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Aladdin – Birmingham Hippodrome

Choreographer: David Bintley

Composer: Carl Davis

Reviewer: John Kennedy

Ennui-induced moments of desperate TV multi-channel surfing can hardly avoid a repeat somewhere of the groundbreaking 1981 World At War documentary series, or that career-defining scene in Pride & Prejudice where Colin Firth’s Darcy plunges with svelte-pelt otter eroticism in to that balm-bathing ornamental pond. Carl Davis’ compositions, indeed, are ever to the fore.

Tonight, David Bintley promises a real, ‘dance show, that does everything it says on the tin.’ The ‘dance’ being Birmingham Royal Ballet on supercharged, exotic hormonal heat and the ‘tin’ a conjuring, Djinn-soaked genie-filled lamp. As for the Djinn’s claims of his carpet being able to fly, that may be more down to his over-familiarity with Shake n’Vac side-effects. He’s not the only one at it either. Others play fast and loose with the juju juice.

Tonight is an aromatic, ocular spectacular of shameless, oriental romanticism. Choose from the dazzling fantasia of a Byzantine, spiced-soaked market-place, the Sultan of Bling’s opulent Moorish palace or the giddy, liquid marble and succulent porcelain harem steam baths beneath a dome of cascading Pantheon haloed sunlight. Set designer, Dick Bird’s imagination is let riotously loose while Sue Blane’s aesthetically arresting costumes induce eye-popping palpitations.

Centre-piece spectacular is Aladdin’s entombment in the bone-cave by Boys’ Own dastardly Fu Man Chu stereotype, Mahgrib. There follows an intoxicating cornucopia of variation, aerial aerobatics, pas de deux and corps-exotiqué dancing delights. A convenient and impressively purple plot-resolving magic lamp Djinn comes in handy as well.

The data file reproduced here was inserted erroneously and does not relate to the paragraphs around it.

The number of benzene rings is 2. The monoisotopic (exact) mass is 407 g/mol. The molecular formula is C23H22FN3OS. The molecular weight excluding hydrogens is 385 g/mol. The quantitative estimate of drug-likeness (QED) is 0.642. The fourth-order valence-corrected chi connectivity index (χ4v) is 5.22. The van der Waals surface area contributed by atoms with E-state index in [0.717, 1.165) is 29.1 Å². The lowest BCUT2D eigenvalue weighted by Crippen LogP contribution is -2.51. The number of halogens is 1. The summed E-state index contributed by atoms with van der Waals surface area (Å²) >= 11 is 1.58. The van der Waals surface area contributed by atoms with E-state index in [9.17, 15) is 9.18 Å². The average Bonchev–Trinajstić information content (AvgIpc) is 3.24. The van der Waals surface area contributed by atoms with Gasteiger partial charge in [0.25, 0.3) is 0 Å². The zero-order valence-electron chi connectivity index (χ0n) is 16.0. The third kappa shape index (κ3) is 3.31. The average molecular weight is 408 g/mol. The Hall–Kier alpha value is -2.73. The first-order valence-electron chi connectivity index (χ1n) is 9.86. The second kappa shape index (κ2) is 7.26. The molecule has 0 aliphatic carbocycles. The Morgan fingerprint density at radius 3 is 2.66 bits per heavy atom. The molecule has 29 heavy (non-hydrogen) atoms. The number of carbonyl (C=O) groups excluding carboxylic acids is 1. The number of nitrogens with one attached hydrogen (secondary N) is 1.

Giddily succulent, the moon-lit magic-carpet ride weaving above the silhouette minarets is an ohh-ahh delight. It mercifully erases memories of Aladdin’s previous burka shrouded hit-squad having all the arresting gravitas of the faux-bearded mob about to stone to death the halibut-heretic in The Life Of Brian. But love conquers all under a golden-star spangled night. Aladdin, market wide-boy chancer, wins the heart of unattainable princess (albeit with a shed-load dowry of diamonds and pearls) as they dance together chic-to-cheek. Eschewing any Marxist-Leninist, post-Sino-Colonial critiques, or Rees-Mogg/Boris foreign policy rapprochement, this really is some enchanted evening of ludicrous, escapist artistry.

Runs until 7 October 2017 | Image: Bill Cooper

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The Central team is under the editorship of Selwyn Knight. The Reviews Hub was set up in 2007. Our mission is to provide the most in-depth, nationwide arts coverage online.

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